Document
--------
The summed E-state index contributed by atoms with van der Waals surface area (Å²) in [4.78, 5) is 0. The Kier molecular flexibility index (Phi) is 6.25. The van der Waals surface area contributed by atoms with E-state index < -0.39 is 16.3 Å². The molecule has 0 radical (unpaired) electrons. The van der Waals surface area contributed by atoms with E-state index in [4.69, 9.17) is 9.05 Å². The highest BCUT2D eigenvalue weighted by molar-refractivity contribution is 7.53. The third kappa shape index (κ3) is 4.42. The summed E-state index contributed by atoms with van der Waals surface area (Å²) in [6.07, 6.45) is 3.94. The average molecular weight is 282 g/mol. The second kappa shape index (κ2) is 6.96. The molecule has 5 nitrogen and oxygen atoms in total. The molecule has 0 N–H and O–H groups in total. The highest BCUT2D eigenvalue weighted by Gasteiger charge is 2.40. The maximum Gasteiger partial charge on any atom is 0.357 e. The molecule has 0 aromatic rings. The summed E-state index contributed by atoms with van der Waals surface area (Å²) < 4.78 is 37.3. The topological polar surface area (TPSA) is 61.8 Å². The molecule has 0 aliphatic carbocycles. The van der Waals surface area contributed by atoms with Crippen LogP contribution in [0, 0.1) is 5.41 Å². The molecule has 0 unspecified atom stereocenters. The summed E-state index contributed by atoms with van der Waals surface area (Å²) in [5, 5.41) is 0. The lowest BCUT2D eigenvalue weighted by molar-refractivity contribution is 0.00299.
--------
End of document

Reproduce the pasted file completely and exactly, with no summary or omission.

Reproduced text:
The summed E-state index contributed by atoms with van der Waals surface area (Å²) in [4.78, 5) is 0. The Kier molecular flexibility index (Phi) is 6.25. The van der Waals surface area contributed by atoms with E-state index < -0.39 is 16.3 Å². The molecule has 0 radical (unpaired) electrons. The van der Waals surface area contributed by atoms with E-state index in [4.69, 9.17) is 9.05 Å². The highest BCUT2D eigenvalue weighted by molar-refractivity contribution is 7.53. The third kappa shape index (κ3) is 4.42. The summed E-state index contributed by atoms with van der Waals surface area (Å²) in [6.07, 6.45) is 3.94. The average molecular weight is 282 g/mol. The second kappa shape index (κ2) is 6.96. The molecule has 5 nitrogen and oxygen atoms in total. The molecule has 0 N–H and O–H groups in total. The highest BCUT2D eigenvalue weighted by Gasteiger charge is 2.40. The maximum Gasteiger partial charge on any atom is 0.357 e. The molecule has 0 aromatic rings. The summed E-state index contributed by atoms with van der Waals surface area (Å²) < 4.78 is 37.3. The topological polar surface area (TPSA) is 61.8 Å². The molecule has 0 aliphatic carbocycles. The van der Waals surface area contributed by atoms with Crippen LogP contribution in [0, 0.1) is 5.41 Å². The molecule has 0 unspecified atom stereocenters. The summed E-state index contributed by atoms with van der Waals surface area (Å²) in [5, 5.41) is 0. The lowest BCUT2D eigenvalue weighted by molar-refractivity contribution is 0.00299.